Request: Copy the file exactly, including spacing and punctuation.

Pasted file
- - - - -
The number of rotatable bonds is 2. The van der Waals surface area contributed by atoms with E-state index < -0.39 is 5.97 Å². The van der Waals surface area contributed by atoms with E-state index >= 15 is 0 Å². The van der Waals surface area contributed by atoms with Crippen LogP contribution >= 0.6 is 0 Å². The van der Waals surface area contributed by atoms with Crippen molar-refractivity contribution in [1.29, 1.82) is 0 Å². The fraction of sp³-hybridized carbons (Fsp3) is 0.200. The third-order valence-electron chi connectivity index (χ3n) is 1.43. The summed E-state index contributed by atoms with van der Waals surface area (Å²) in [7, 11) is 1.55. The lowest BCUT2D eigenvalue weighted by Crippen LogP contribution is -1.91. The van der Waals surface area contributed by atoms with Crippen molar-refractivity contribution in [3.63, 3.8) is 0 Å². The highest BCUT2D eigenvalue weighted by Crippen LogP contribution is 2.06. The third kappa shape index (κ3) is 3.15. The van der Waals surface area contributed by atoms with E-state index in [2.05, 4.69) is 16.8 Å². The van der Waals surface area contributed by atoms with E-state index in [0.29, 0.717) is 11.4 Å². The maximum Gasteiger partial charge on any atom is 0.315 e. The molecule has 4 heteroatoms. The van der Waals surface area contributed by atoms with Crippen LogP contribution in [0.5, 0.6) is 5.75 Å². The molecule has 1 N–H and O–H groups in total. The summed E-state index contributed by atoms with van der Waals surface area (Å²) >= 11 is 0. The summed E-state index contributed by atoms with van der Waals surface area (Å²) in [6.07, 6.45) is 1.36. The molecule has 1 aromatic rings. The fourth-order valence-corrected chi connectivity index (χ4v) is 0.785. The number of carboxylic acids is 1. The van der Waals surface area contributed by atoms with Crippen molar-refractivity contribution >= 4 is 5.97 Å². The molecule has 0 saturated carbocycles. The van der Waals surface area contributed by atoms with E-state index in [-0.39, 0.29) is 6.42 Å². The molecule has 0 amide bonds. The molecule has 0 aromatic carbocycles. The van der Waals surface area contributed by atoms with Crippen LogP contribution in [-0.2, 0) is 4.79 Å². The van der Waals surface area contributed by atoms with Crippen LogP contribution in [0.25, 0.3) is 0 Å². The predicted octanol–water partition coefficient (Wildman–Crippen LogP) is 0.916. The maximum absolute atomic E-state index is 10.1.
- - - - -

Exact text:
The number of rotatable bonds is 2. The van der Waals surface area contributed by atoms with E-state index < -0.39 is 5.97 Å². The van der Waals surface area contributed by atoms with E-state index >= 15 is 0 Å². The van der Waals surface area contributed by atoms with Crippen LogP contribution >= 0.6 is 0 Å². The van der Waals surface area contributed by atoms with Crippen molar-refractivity contribution in [1.29, 1.82) is 0 Å². The fraction of sp³-hybridized carbons (Fsp3) is 0.200. The third-order valence-electron chi connectivity index (χ3n) is 1.43. The summed E-state index contributed by atoms with van der Waals surface area (Å²) in [7, 11) is 1.55. The lowest BCUT2D eigenvalue weighted by Crippen LogP contribution is -1.91. The van der Waals surface area contributed by atoms with Crippen molar-refractivity contribution in [3.63, 3.8) is 0 Å². The highest BCUT2D eigenvalue weighted by Crippen LogP contribution is 2.06. The third kappa shape index (κ3) is 3.15. The van der Waals surface area contributed by atoms with E-state index in [2.05, 4.69) is 16.8 Å². The van der Waals surface area contributed by atoms with E-state index in [0.29, 0.717) is 11.4 Å². The maximum Gasteiger partial charge on any atom is 0.315 e. The molecule has 4 heteroatoms. The van der Waals surface area contributed by atoms with Crippen LogP contribution in [0.5, 0.6) is 5.75 Å². The molecule has 1 N–H and O–H groups in total. The summed E-state index contributed by atoms with van der Waals surface area (Å²) >= 11 is 0. The summed E-state index contributed by atoms with van der Waals surface area (Å²) in [6.07, 6.45) is 1.36. The molecule has 1 aromatic rings. The fourth-order valence-corrected chi connectivity index (χ4v) is 0.785. The number of carboxylic acids is 1. The van der Waals surface area contributed by atoms with Crippen molar-refractivity contribution >= 4 is 5.97 Å². The molecule has 0 saturated carbocycles. The van der Waals surface area contributed by atoms with E-state index in [-0.39, 0.29) is 6.42 Å². The molecule has 0 amide bonds. The molecule has 0 aromatic carbocycles. The van der Waals surface area contributed by atoms with Crippen LogP contribution in [-0.2, 0) is 4.79 Å². The van der Waals surface area contributed by atoms with Crippen LogP contribution in [0.25, 0.3) is 0 Å². The predicted octanol–water partition coefficient (Wildman–Crippen LogP) is 0.916. The maximum absolute atomic E-state index is 10.1.